Thursday, April 30, 2009

What do you call.....

a girl who loves to cut everything with scissors?

A Cliptomaniac!

Cowboy roundup meal and tie dye shirts, part one

So here are the Ocean tie dyed shirts. After washing, I remembered that last year's shirts were much brighter when we left them overnight. Oh well. I do like the colors though. The kids would NOT sit still for a picture, so here we are:

Then we had our Cowboy Round Up meal. It was nasty muddy outside, so we ate at the table instead of our fake campfire in the backyard. We talked about cowboy clothing and why the cowboys wore bandanas. I gave them a hint, "It's something that bothered you at t-ball practice the other night." (I was looking for "mosquitos" or "bugs"). Abby starts frantically frantically waving her hand, "I know, their tags were itchy!!!!" What??

Baked Beans
BBQ Brisket

The kids liked their meal and afterwards we took them for a walk around the neighborhood with their ponies. Daddy showed them how to poke an ant hill with their stick ponies. You know, 'cause that's a life skill.

Daddy was a good sport too:

We'll wear the Fire t's tomorrow.

Wednesday, April 29, 2009

Tie Dye

I love watching the Duggar family on TV. Nate says, "Mom, we should totally have that many kids - it would ONLY be 13 more." Gulp.

Nate's wishful thinking aside, I really do admire this family. I just finished their book and got some great tips for parenting a large family. One thing that I've noticed is that when they go out as a group, they wear matching clothes. This makes it easier for Mommy and Daddy to keep track of everyone.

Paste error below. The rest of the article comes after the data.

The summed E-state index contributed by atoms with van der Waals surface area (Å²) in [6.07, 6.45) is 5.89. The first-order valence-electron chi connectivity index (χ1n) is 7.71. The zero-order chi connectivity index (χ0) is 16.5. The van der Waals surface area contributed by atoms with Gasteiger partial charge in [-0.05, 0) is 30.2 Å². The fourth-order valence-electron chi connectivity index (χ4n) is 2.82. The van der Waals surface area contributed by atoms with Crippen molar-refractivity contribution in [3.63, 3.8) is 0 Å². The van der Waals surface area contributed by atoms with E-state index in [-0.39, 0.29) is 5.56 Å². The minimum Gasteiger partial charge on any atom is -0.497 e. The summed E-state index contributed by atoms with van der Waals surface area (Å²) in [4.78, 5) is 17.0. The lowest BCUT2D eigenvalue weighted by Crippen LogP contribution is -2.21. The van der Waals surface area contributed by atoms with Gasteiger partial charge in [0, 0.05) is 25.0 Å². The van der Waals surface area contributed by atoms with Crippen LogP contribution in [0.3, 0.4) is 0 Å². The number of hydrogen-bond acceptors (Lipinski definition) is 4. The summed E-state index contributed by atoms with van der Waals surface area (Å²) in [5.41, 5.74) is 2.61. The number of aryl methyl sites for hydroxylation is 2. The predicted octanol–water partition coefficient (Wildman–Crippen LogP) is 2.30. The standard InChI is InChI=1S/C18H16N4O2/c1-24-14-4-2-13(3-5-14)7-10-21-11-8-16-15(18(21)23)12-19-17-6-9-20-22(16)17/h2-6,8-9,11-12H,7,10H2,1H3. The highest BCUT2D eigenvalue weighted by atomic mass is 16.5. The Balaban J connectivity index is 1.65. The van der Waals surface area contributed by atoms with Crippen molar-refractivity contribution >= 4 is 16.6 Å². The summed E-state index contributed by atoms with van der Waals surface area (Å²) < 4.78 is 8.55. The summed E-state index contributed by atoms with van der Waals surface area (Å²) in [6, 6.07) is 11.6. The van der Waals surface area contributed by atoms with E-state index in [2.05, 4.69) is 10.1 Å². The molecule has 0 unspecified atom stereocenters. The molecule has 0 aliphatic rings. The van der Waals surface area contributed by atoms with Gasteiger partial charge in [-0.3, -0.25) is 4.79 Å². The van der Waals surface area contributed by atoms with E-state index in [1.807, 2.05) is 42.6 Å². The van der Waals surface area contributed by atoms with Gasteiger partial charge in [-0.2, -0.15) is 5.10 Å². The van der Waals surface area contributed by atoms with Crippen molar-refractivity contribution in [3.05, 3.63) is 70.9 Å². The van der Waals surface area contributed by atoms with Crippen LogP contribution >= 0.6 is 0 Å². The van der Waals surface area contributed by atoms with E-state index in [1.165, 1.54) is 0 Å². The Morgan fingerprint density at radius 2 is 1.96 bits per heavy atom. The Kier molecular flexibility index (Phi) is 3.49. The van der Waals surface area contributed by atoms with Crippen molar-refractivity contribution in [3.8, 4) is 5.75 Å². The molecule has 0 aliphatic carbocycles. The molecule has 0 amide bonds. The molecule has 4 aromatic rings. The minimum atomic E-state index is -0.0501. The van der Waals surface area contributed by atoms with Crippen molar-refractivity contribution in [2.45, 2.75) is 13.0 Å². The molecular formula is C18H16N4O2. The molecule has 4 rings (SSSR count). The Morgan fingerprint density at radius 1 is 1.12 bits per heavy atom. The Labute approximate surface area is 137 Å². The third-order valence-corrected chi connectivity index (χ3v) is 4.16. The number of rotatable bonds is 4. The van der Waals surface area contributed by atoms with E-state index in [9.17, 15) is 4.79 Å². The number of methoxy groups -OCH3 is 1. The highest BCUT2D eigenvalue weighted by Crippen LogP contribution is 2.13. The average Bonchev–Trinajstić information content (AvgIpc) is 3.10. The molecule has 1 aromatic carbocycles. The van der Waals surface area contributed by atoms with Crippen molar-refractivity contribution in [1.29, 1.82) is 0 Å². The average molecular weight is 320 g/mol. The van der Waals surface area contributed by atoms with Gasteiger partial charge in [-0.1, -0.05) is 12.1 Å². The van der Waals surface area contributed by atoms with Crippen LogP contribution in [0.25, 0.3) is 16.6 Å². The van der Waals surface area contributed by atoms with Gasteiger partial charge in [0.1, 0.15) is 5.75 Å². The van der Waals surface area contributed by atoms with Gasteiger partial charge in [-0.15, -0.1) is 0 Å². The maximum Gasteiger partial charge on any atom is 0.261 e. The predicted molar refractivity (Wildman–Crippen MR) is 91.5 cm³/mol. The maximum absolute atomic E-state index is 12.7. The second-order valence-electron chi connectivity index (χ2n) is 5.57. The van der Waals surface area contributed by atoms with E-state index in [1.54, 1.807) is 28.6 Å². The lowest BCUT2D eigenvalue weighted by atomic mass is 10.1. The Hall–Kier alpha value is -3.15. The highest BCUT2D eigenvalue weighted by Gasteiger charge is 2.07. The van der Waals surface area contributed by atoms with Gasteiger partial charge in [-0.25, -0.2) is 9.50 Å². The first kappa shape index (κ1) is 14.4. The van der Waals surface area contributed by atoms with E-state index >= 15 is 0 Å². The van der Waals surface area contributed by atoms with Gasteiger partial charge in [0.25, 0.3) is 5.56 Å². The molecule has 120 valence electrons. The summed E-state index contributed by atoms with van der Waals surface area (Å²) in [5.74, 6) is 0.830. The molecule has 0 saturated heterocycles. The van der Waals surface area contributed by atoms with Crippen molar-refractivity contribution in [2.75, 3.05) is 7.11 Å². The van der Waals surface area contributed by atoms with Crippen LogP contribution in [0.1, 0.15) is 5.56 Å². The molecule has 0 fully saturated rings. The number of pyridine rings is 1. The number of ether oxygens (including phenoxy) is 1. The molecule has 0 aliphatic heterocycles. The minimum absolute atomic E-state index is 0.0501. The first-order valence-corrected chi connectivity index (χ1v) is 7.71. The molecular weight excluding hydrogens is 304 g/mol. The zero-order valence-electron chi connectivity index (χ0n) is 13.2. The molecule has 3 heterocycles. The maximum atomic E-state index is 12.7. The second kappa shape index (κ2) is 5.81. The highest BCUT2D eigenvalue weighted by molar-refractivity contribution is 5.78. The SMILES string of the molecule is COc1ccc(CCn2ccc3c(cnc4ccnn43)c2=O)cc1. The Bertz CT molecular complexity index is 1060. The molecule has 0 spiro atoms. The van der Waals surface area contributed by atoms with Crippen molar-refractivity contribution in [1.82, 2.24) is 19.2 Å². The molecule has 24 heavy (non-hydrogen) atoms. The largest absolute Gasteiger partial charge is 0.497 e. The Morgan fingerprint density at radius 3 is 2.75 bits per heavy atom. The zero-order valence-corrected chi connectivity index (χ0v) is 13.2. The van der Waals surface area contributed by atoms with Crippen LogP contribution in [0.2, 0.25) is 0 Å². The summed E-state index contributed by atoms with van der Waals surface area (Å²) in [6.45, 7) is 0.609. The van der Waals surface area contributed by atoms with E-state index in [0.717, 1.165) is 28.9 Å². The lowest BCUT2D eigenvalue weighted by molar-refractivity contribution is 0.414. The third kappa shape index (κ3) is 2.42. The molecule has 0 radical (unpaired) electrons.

Well, because we are such a PFUN pfamily, we can't just do matching clothes. We have to make our own TIE DYE matching clothes. Last year we did two sets, brights and camo. This year we changed it up a bit.

This is the dye kit we used.

The dye bottles inside look like this. You just mix with water.

Start with your plain white cotton shirt (don't use cruddy poly/cotton).

Get it wet, and wring it out. Pinch the middle and let the rest hang down. Apply rubber bands and 2-3 inch intervals (see the shirts on the sides above).

Apply the dye. Really squeeze it down in there, as it is going through many layers of cloth. We called these "Fire":

And these "Ocean":

Cover with trash bags and let the dye set for 6-8 hrs. Clip off the rubber bands and throw the shirts into the washing machine. Wash 2-3 times until the water is clear.

Free tips:
#1 Use better gloves than the ones that come in the kit. My hands look terrible.
#2 For super bright dye, leave overnight before rinsing.
#3 Do not use the sorry cheapo trashbags to protect your counter. They don't (protect). Use the Hefty's.

Tomorrow I'll show you the finished products! And we are celebrating the end of our horse unit with a cowboy roundup! (We are forgoing the suggested backyard bonfire. I don't think our neighbors would appreciate us burning down their houses.)

Thursday, April 09, 2009

What we do in our free time

Wednesday, April 08, 2009

Family Rule Phylacteries